Craniosynostosis - Is Your Child at Risk? Everything You Need to Know
"Why does my child resemble Suppandi?", asked the concerned parents of a one-year-old child. This innocent question brought attention to a condition called craniosynostosis.
Craniosynostosis is a birth defect where the sutures, which are the junctions between the skull bones, fuse prematurely. This fusion leads to an abnormal shape of the skull, depending on the affected sutures.
Craniosynostosis can occur in different ways, such as coronal (on one or both sides), sagittal (giving the head a saddle-like appearance), lambdoid, metopic (resulting in a triangular-shaped forehead), or affecting almost all sutures (causing a cloverleaf-shaped head). However, the most common form is positional plagiocephaly, which occurs when a baby's head remains in one position for an extended period.
The cause of craniosynostosis is unknown in the majority of cases (non-syndromic craniosynostosis), accounting for 70 to 80% of occurrences. The remaining cases can be associated with familial and genetic disorders (syndromic craniosynostosis). It is important to be aware of potential issues and seek medical attention when certain signs arise.
Symptoms that may indicate a problem include headaches, vomiting, sleepiness, and developmental delays (such as delayed speech or walking), along with an abnormal head shape. To diagnose craniosynostosis, a clinical examination by a Pediatric Neurosurgeon is conducted, along with skull X-rays and CT scans of the head.
Timely treatment is crucial in craniosynostosis cases to prevent adverse effects on brain development and potentially life-threatening increased intracranial pressure. Moreover, the condition can lead to significant psychosocial issues for both the child and parents due to peer interactions.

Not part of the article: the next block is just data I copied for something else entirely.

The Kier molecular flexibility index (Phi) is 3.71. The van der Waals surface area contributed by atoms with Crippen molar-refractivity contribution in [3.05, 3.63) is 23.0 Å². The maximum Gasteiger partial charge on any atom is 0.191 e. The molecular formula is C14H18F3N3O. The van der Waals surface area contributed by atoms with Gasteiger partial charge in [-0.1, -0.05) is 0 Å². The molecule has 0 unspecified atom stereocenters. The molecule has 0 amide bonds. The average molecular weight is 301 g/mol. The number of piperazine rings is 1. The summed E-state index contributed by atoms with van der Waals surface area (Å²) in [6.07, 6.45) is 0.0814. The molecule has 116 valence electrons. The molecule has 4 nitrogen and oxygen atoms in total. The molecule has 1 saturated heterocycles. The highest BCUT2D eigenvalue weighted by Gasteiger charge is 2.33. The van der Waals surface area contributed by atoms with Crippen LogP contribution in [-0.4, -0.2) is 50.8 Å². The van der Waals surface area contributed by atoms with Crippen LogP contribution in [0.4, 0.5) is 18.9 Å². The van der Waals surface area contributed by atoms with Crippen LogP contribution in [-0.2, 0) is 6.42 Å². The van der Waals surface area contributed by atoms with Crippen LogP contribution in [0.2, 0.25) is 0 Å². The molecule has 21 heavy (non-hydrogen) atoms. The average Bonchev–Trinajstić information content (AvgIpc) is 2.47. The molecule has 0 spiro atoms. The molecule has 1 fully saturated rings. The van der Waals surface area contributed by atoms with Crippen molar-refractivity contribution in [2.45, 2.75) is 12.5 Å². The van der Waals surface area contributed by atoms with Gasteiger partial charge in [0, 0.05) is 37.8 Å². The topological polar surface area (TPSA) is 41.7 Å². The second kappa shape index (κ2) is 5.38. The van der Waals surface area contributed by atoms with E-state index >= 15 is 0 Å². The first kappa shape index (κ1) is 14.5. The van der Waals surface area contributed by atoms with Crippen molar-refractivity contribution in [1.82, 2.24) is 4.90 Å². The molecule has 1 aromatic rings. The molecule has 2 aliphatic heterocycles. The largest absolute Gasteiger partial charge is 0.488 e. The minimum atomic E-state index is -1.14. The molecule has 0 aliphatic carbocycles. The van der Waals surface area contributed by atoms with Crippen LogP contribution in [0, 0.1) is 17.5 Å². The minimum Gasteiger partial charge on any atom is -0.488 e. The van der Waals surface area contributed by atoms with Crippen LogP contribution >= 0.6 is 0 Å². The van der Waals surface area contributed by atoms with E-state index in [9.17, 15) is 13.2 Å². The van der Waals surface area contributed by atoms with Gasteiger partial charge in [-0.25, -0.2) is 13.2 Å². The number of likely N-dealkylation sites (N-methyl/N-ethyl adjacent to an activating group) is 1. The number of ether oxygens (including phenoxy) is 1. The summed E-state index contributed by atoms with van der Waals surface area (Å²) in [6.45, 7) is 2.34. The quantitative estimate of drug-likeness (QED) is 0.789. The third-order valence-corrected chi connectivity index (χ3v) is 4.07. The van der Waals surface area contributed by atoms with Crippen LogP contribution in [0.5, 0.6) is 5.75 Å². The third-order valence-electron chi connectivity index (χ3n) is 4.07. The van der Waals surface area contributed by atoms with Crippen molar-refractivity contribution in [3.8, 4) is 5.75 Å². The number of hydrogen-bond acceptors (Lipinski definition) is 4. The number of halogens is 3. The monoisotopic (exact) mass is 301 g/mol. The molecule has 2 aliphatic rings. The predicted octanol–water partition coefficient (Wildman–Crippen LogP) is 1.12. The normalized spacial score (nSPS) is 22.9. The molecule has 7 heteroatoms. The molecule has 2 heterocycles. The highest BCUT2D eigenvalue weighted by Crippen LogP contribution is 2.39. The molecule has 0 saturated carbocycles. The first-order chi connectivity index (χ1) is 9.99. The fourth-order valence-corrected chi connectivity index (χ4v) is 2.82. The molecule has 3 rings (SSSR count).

Correct diagnosis is extremely important in these cases. There is no blanket rule and treatments are tailored based on various factors. Management of craniosynostosis involves addressing issues related to raised intracranial pressure, surgical treatment, and most important psychological counselling of parents and children.
Treatment options include open surgery, minimally invasive endoscopic surgery, molding helmets and conservative measures for positional problems. The age of the child plays a crucial role in determining the appropriate surgical approach.
Endoscopic or minimally invasive surgery is typically performed on younger children (around 6 months old) and involves two small incisions. Open surgery, reserved for older children, requires a horizontal incision to expose the affected bony segments. Cranial remodeling is then performed using drills, absorbable plates and screws. Molding helmets, although not yet widely used in India due to high costs, can also be employed as a conservative treatment. These helmets are custom-made to fit the child's head shape.
Raising awareness, providing accurate guidance, identifying the right timing for treatment, and adopting a multidisciplinary approach are crucial for effective management of craniosynostosis.
If you think your child is showing symptoms of Craniosynostosis, book an appointment with Dr. Abhijit Warade, Consultant – Neuro-surgery at P. D. Hinduja Hospital & Medical Research Centre, Mahim, Mumbai on 022 6766 8181/022 4510 8181
*Information source: Bombay Times